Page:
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Geologists have recently hypothesized that a land bridge once connected Cuba to Mexico’s Yucatan peninsula. And portions of the Cuban island are believed to have been submerged in the sea on three separate occasions in the distant past.
The structures are on a plateau that forms the bottom of what is thought to be a mud volcano, 650 to 700 metres beneath the surface of the ocean and along what is clearly a geological fault line. “It’s well known that ancient civilizations liked to build at the base of volcanoes, because the land is fertile. So that’s suggestive,” Mr. Weinzweig said.
One tantalizing possibility, entirely speculative for now, is that if the legendary sunken continent of Atlantis is ever proven to have existed, these structures may have been submerged during the same cataclysm.
Mr. Weinzweig simply says that more information is needed. “We’d prefer to stay away from that subject. This is something of great potential scientific interest, but it must involve serious authorities on ancient civilizations.”
The precise age of the underwater site is also unknown, although Cuban archeologists in 1966 excavated a land-based megalithic structure on the western coast, close to the new underwater discovery, said to date from 4000 BC.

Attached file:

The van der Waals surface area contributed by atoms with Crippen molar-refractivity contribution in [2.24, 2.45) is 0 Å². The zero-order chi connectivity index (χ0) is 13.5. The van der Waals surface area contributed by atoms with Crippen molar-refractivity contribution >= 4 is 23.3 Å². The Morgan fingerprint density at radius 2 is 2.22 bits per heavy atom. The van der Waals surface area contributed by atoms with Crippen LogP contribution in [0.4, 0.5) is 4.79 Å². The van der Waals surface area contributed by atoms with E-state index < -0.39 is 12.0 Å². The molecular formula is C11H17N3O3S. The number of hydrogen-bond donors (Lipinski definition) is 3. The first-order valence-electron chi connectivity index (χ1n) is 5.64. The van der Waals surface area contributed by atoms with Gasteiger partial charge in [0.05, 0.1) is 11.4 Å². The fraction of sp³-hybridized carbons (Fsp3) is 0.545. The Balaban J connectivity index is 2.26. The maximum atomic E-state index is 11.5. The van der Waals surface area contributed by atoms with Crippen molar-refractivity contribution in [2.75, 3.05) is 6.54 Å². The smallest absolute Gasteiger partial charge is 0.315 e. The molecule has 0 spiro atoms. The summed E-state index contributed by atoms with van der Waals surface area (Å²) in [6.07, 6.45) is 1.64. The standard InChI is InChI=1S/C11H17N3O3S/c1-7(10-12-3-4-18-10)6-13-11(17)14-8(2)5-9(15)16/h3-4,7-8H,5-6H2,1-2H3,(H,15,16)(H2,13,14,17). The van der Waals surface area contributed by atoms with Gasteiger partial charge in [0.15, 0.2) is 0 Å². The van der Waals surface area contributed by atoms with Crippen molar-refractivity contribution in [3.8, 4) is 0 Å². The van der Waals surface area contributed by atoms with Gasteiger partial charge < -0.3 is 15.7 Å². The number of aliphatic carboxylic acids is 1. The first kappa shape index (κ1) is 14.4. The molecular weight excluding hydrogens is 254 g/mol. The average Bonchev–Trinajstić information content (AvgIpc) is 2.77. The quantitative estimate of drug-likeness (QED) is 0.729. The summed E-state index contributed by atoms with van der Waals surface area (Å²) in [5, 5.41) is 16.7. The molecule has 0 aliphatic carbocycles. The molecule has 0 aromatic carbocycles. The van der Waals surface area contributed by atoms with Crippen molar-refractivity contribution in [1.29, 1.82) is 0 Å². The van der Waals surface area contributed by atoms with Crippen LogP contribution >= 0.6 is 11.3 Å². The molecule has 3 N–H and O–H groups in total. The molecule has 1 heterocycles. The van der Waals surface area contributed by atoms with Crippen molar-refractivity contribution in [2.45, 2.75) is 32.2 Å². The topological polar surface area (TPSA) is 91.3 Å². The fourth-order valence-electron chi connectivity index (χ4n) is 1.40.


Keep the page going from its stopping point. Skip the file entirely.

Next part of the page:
They would also have been built long before the wheel was invented in Sumeria (3500 BC), or the sundial in Egypt (3000 BC). The three pyramids on Egypt’s Giza plateau are thought to have been constructed between 2900 and 2200 BC.
The couple’s Havana-based company, Advanced Digital Communications, discovered the site in July of 2000, using side-scan sonar equipment to view what resembled an underwater city, complete with roads, buildings and pyramids.
The team returned this past summer with a 1.3-tonne, unmanned Remotely Operated Vehicle, controlled from the mother ship via fibre-optic cable. Its cameras confirmed the earlier findings, showing vast granite-like blocks, between two and five metres in length, that were cut in perpendicular and circular designs.